I was doing some research and thought I would share this with you. It is not a well-known requirement or at least one some administrators and physicians like to ignore….
The use of mid-level providers is common in most clinics these days and practices may choose one of three mid-level billing options offered by Medicare and some Medicaid services (Pollock, 2010):
(c) Split billing.
Direct billing to Part B may occur after an office visit and/or procedure with a mid-level and does not require direct physician supervision. Under direct billing, there are no restrictions or exclusions for “new” patients and the mid-level will bill using their own NPI numbers; the downside, payment is typically 85% of the physician fee schedule.
The “incident-to” billing option allows 100% of the physician fee schedule to be reimbursed for mid-level services, but these service MUST be performed under the direct (not general) supervision of the physician; the claim is submitted under the physician’s NPI number. Direct supervision means the physician must be located in the same physical office as the mid-level at the time services are performed (Lowe, 2008). This is to one requirement that many physicians are non-compliant. In addition, new patients (and in some states each new problem) must first be seen and assessed by a physician prior to the mid-level taking over the care of the patient. I would also suggest carefully reviewing the mid-levels documentation and co-signing any orders and progress notes to document the direct supervision requirement was met. Some audits determined a lack of a supervising physician’s signature on the documentation among other requirements:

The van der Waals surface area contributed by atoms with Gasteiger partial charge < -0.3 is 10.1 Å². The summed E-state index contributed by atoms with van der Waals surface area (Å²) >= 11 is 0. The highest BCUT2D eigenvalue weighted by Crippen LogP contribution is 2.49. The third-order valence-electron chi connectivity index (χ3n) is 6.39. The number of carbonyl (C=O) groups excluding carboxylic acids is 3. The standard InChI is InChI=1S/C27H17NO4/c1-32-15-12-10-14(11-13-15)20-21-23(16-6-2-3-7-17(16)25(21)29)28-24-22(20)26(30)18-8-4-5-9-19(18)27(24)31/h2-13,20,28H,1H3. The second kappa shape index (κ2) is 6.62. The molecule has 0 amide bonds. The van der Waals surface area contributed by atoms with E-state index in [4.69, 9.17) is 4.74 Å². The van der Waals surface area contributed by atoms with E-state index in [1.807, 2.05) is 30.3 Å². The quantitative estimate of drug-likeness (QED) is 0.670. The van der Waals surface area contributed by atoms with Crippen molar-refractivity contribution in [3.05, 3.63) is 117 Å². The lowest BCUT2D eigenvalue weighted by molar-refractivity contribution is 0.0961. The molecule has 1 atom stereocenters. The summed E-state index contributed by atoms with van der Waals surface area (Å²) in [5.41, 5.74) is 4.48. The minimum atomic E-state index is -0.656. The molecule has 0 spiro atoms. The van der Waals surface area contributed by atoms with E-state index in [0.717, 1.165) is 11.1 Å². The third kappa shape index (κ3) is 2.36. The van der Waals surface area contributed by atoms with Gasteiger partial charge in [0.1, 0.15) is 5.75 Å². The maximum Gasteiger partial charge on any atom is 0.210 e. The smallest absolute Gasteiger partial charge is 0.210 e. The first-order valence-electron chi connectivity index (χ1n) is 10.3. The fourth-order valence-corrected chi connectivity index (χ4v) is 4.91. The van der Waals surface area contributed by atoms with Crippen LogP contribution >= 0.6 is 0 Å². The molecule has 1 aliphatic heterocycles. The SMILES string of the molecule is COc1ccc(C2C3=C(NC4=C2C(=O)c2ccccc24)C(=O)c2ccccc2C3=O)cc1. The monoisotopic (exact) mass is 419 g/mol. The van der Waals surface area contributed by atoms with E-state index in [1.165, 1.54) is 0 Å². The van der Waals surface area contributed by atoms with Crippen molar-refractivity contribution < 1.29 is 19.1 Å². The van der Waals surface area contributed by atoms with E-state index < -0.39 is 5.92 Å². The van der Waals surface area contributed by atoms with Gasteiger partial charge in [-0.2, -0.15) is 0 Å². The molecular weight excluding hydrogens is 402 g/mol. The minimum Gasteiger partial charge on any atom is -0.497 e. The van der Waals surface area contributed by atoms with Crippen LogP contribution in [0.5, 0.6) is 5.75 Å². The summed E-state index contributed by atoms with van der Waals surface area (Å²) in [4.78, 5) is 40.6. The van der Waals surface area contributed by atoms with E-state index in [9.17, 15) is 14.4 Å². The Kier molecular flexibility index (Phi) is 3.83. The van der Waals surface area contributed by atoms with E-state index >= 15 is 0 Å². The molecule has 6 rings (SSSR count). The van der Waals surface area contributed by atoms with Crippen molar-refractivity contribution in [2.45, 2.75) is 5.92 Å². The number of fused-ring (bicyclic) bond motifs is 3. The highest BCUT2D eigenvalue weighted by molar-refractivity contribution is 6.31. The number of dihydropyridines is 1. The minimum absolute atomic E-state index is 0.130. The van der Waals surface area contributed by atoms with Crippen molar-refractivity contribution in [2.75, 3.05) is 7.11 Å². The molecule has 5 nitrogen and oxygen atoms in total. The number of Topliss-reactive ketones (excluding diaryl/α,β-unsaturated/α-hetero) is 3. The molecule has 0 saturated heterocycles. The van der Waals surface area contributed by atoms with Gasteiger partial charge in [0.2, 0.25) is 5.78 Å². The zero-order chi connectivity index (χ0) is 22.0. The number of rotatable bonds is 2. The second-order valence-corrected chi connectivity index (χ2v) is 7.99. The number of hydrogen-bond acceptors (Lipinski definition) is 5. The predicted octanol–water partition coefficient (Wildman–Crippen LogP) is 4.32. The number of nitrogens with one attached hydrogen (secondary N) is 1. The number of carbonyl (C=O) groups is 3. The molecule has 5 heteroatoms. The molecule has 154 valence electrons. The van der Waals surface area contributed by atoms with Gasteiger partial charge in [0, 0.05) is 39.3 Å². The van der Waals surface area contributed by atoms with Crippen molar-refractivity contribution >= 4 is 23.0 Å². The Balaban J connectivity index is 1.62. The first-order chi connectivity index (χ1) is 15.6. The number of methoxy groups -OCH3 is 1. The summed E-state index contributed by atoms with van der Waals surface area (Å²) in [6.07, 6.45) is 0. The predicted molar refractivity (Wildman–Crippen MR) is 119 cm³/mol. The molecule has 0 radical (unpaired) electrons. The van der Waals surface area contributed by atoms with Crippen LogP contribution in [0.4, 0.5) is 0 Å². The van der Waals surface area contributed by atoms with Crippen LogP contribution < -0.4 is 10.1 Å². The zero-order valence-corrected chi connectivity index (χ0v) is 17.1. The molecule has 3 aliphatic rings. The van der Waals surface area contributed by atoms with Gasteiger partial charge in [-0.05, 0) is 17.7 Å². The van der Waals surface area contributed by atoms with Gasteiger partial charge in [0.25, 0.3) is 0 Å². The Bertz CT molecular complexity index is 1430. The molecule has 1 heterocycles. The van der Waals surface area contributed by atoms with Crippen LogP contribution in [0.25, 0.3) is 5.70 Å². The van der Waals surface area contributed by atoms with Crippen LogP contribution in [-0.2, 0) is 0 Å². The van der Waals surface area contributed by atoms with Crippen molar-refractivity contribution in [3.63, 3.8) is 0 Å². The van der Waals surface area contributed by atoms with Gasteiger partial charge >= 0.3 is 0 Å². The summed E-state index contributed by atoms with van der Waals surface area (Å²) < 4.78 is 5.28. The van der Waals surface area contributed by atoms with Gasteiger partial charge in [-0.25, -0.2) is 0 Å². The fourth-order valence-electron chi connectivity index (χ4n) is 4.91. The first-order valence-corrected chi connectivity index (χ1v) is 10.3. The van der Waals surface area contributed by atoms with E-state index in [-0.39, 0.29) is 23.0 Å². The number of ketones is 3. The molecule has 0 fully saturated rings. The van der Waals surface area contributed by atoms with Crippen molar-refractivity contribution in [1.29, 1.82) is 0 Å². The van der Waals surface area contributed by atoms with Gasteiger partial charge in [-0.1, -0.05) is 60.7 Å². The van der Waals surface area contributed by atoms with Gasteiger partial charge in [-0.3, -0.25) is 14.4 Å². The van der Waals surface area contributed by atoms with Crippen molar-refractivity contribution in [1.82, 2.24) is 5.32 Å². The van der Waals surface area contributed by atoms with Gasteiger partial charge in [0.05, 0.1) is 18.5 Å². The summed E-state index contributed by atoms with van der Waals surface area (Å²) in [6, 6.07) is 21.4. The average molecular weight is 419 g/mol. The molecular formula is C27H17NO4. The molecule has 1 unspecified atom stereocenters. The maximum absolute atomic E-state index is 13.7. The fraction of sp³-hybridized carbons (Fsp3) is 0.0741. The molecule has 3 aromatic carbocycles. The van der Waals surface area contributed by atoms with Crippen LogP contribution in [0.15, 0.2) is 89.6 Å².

For “Incident To” services, the medical record must document:
- Services must be provided by office personnel whom the physician directly supervises and who represents a direct financial expense.
- Physician review of the qualified practitioner’s chart notes in order to monitor treatment progress.
- Physician signature indicating the physician is actively involved in the patient’s course of treatment.
- Physician must be present in the office suite.
- Solo practitioners must directly supervise the care.
- In group practices, any physician of the group may provide direct supervision (“Medical review,”para. 3).
Split billing can be used when permitted by state requirements. Make sure your organization’s policies and procedures reflect these important requirements.
Lowe, M. (2008). Incident-to billing of non-physician practitioners: How physicians
can avoid small mistakes that could paralyze their practice.